I just got home from a nice little walk, and guess what I was thinking about on my walk?
Cholesterol, and more precisely, triglycerides.
Now I know that sounds really weird, but not really if you know me as a nutritionist.
I had a couple clients this week come to see me because they have high cholesterol. Their doctors wanted them to see the nutritionist to work on their cholesterol levels.
When I looked at their numbers, I noticed their HDL was really good. Their LDL was a little elevated, but not out of the park high. The number that was really high was their triglycerides and that is the number that is super connected to our diet. That is the number that really gives us some insight into how we are eating, and how the body is responding to how we are eating.
Triglycerides are fat molecules that are in your bloodstream. If this number is high, this means there's more fat in your blood, and that also means that your liver is storing fat.
If you do take a test and you're not fasting and you've eaten, then it could be falsely elevated. But if you are fasting in the morning and it's elevated, then that tells us we have some work to do with your diet.
When triglycerides are elevated, it means you're eating more carbohydrates, probably simple refined carbohydrates or sugar that your body can’t handle. When you eat carbs, once they leave your digestive tract and go into your bloodstream, they’ll get escorted to your cells. Anything extra will go to the liver, and the liver will convert the sugar to fat, and store it for later.
If you have insulin resistance you're also going to have more carbs and glucose going to your liver because the cells are resistant to the sugar and insulin, turning that into fat, creating high triglycerides.
You want to make sure that you are not overeating carbohydrates that can elevate cholesterol, specifically triglycerides
So you want to make sure, number one, you are not eating too many carbs.
And number two, you want to make sure your body can take in the insulin and glucose, and that they're not insulin resistant so that we can get the most out of our food.
High triglycerides means a fatty liver, and that is a liver that is sluggish and is not going to be performing as well as it can, for it’s many important jobs in the body. It's going to be slow and sluggish and it's going to be hard to lose weight.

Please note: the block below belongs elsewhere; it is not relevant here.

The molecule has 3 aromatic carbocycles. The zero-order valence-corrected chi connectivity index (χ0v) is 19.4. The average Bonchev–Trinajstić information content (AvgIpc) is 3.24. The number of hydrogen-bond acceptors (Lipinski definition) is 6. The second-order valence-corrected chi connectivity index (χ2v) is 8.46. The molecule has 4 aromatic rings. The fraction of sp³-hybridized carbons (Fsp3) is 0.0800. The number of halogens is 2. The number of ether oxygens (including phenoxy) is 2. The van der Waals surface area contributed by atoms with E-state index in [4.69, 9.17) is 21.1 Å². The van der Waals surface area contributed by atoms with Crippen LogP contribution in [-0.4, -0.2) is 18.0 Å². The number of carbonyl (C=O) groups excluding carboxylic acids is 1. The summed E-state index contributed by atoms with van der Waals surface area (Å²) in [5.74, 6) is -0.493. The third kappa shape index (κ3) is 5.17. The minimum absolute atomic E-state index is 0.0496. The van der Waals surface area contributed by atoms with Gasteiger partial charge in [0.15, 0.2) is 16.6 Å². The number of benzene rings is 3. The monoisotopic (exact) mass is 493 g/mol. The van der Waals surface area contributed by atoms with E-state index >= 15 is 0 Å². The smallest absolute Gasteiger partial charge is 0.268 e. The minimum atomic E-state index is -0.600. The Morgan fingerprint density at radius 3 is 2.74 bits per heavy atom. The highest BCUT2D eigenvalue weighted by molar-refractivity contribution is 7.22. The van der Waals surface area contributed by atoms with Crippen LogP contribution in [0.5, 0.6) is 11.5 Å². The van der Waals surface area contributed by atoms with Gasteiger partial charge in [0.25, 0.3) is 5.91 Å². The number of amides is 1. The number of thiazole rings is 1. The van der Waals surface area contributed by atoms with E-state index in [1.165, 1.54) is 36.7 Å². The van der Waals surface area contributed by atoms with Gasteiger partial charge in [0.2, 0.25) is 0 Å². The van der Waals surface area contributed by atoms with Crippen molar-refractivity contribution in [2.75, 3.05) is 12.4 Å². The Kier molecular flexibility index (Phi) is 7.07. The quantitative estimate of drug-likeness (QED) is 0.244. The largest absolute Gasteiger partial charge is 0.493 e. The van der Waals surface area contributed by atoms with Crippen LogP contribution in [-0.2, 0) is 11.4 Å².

This is of utmost importance to bring those triglycerides down.
On a standard lab, they should be under 150. I like to see them under 100. And if I really want to call you an Ultimate Rock star, I love to see them under 70. That reflects low carbohydrate intake, and good blood sugar control.
Of course there's a lot you can do to lower this number, but I'm going to keep this simple.
You've got to watch your sugar intake. Also you've got to watch anything that contains high fructose corn syrup or just fructose. I'm talking refined fructose added to processed foods.
Eating fruit is fine. I think fruit is wonderful. Eat one to two servings per day, especially if it's low glycemic.
Ingesting things with high fructose corn syrup, found in sodas and processed foods should be avoided.
And it’s important to move your body and exercise. What happens when we exercise is our blood flow increases and it cleanses out and helps clean out the filter of the liver.
So you want to move and get that cardiovascular system going and flush out that big filter that is your liver as much as you can. OK. So those are today's tips and I think it's a really important one because cholesterol is a big deal, and one that we want to understand so we can take action.
If you get a diagnosis of high cholestero, there's a lot of medications out there for it, but there is a lot we can do to change it.
Get out there and move, eat whole foods and bring your sugars down naturally. That's the secret. That's the way in.